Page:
Leslie Griesbach Schultz has announced that she will step down as President of BRIC, the leading presenter of free cultural programming in Brooklyn and a major incubator and supporter of Brooklyn artists and media-makers. Schultz, who has led BRIC since 2005, will remain at BRIC until June 2018, when the organization begins a yearlong celebration of its 40th anniversary. BRIC’s Board of Directors has begun a nationwide search for her replacement.
The Leading Presenter of Free Cultural Programming in Brooklyn Presents a Wide Range of Performances, Exhibitions, Artist Residencies, Original TV Shows, Podcasts and More Reflecting the Diversity of the Borough
The acclaimed Festival brings together globe-trotting jazz legends, groundbreaking emerging jazz artists from Brooklyn and beyond, and grows in third year to include a full week of programming, much of it free. Plus performances by Maceo Parker, The Sun Ra Arkesta directed by Marshall Allen, Vijay Iyer, The Terri Lyne Carrington Band, GoGo Penguin and more.
Downtown Brooklyn Arts Management Fellowship Is Conceived in Partnership by BRIC, Mark Morris Dance Group (MMDG), The Museum of Contemporary African Diasporan Arts (MoCADA) and Theatre for a New Audience (TFANA) Following 2016 Diversity Study by the New York City Department of Cultural Affairs
BRIC is pleased to announce that, as part of its BRIC TV initiative, and in partnership with WNYC,itwill present Class Divide: Breaking the Pattern of School Segregation, a live-broadcast, town hall-style discussion, December 1 at 7:00pm.
Innovative Non-Profit TV Network’s New Season Includes the Return of Favorites Such as the Daily “BK Live,” the “#BHeard Town Hall Series,” “BK Stories,” and Caveh Zahedi’s “The Show about the Show,” Plus a New Investigative Series
BRIC Launches BRIC Radio, a New Brooklyn-Focused Podcast Network
BRIC is pleased to present Look up here, I’m in heaven, a group exhibition of unconventional portraits featuring paintings, works on paper, and mixed-media work by David Antonio Cruz, Yashua Klos, Tschabalala Self, and Yoon Ji Seon. Genres are cut up and new materials enter the conversation, unraveling the traditional understanding of portraiture as a singular representation of an individual. By countering old narratives which had long framed the representation of persons of color—of privilege and exclusion, vulnerability and typecasting—the four artists foreground their diverse perspectives and question how identity unfolds.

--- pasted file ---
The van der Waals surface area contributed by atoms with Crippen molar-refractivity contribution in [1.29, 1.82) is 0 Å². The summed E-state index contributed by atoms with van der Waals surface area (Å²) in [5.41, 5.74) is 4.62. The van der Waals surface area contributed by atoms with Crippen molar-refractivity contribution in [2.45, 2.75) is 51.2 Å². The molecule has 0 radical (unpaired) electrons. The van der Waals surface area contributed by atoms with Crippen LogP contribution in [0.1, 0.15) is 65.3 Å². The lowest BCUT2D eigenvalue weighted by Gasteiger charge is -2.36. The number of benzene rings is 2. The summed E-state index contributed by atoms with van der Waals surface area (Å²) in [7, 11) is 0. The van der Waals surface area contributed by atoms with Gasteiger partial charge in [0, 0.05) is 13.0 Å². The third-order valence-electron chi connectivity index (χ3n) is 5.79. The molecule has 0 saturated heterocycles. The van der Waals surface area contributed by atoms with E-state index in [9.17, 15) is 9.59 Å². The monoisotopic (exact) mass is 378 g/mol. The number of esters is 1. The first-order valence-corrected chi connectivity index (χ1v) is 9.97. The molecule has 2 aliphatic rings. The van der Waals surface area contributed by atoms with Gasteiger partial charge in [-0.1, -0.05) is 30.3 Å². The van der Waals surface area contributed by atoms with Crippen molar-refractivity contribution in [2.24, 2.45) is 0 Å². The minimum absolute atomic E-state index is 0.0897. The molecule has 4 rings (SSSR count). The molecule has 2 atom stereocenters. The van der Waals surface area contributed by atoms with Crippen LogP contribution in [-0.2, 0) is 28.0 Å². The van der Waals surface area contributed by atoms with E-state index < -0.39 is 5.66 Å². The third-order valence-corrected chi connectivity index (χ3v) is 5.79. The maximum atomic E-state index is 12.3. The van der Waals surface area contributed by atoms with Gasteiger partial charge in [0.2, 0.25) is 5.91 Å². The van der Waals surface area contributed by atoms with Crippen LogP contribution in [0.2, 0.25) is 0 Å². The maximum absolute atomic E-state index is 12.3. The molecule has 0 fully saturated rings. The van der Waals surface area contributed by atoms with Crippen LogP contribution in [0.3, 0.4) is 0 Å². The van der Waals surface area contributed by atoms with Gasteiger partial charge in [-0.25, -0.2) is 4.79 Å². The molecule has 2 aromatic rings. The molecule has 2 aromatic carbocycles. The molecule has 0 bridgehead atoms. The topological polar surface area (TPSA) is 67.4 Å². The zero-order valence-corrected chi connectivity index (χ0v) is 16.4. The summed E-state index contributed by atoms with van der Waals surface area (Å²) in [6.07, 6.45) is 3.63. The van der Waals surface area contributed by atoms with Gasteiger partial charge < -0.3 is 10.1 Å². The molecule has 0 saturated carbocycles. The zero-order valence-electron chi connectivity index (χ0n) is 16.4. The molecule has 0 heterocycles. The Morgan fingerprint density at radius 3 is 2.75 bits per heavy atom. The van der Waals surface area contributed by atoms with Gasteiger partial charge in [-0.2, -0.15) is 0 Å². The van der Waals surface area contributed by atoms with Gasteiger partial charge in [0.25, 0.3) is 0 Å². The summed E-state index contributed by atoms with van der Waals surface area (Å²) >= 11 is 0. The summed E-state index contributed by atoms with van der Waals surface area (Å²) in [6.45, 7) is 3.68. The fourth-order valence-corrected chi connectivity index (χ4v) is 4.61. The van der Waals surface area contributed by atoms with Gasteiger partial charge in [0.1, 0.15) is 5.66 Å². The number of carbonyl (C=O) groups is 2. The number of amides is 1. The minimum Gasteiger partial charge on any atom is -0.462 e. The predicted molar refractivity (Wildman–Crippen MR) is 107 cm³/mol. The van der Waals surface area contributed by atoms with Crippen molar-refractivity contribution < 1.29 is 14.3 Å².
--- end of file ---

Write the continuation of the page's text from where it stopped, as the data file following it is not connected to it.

Due to unanticipated travel issues, which resulted in his band not able to make it to the U.S., Senegalese singer-guitarist-percussionist Baaba Maal has been forced to cancel his appearance at the BRIC Celebrate Brooklyn! Festival. As such, BRIC has decided to cancel the entire June 16 concert, and hopes to have Baaba and Lakou Mizik back sometime in the future. Baaba will still sit in with Mumford & Sons at the Forest Hills Stadium on Friday, June 17.
BRIC is pleased to present "Whisper or Shout: Artists in the Social Sphere," an exhibition of eight artists and one collective whose work seeks to generate dialogue about some of the most critical social justice issues of our day, including police violence, gentrification, homelessness, poverty, and workers’ rights, among others. Featuring work by Sol Aramendi, Matt Black, Taeyoon Choi, Alicia Grullón, Brendan Fernandes, Interference Archive, Kameelah Janan Rasheed, Shaun Leonardo and Kenneth Pietrobono, the exhibition highlights the various forms of communication used by artists to convey their message and catalyze change.
BRIC is pleased to present the world premiere of "The Spinning Wheel," an explosive multimedia performance, along with an interactive gallery exhibition, by hip hop theater artist and musician Baba Israel. Created in collaboration with UK based director Leo Kay and musician Yako 440, "The Spinning Wheel" remixes and reinterprets the 50-year legacy of Israel’s late father, steve ben israel (1938–2012), a political activist and member of The Living Theatre, an iconic, avant-garde theater group. Through spoken word, video, and live music, Baba Israel not only animates the radical, countercultural impulses of New York City during the 1960s and ‘70s, but also, lovingly pays tribute to his father.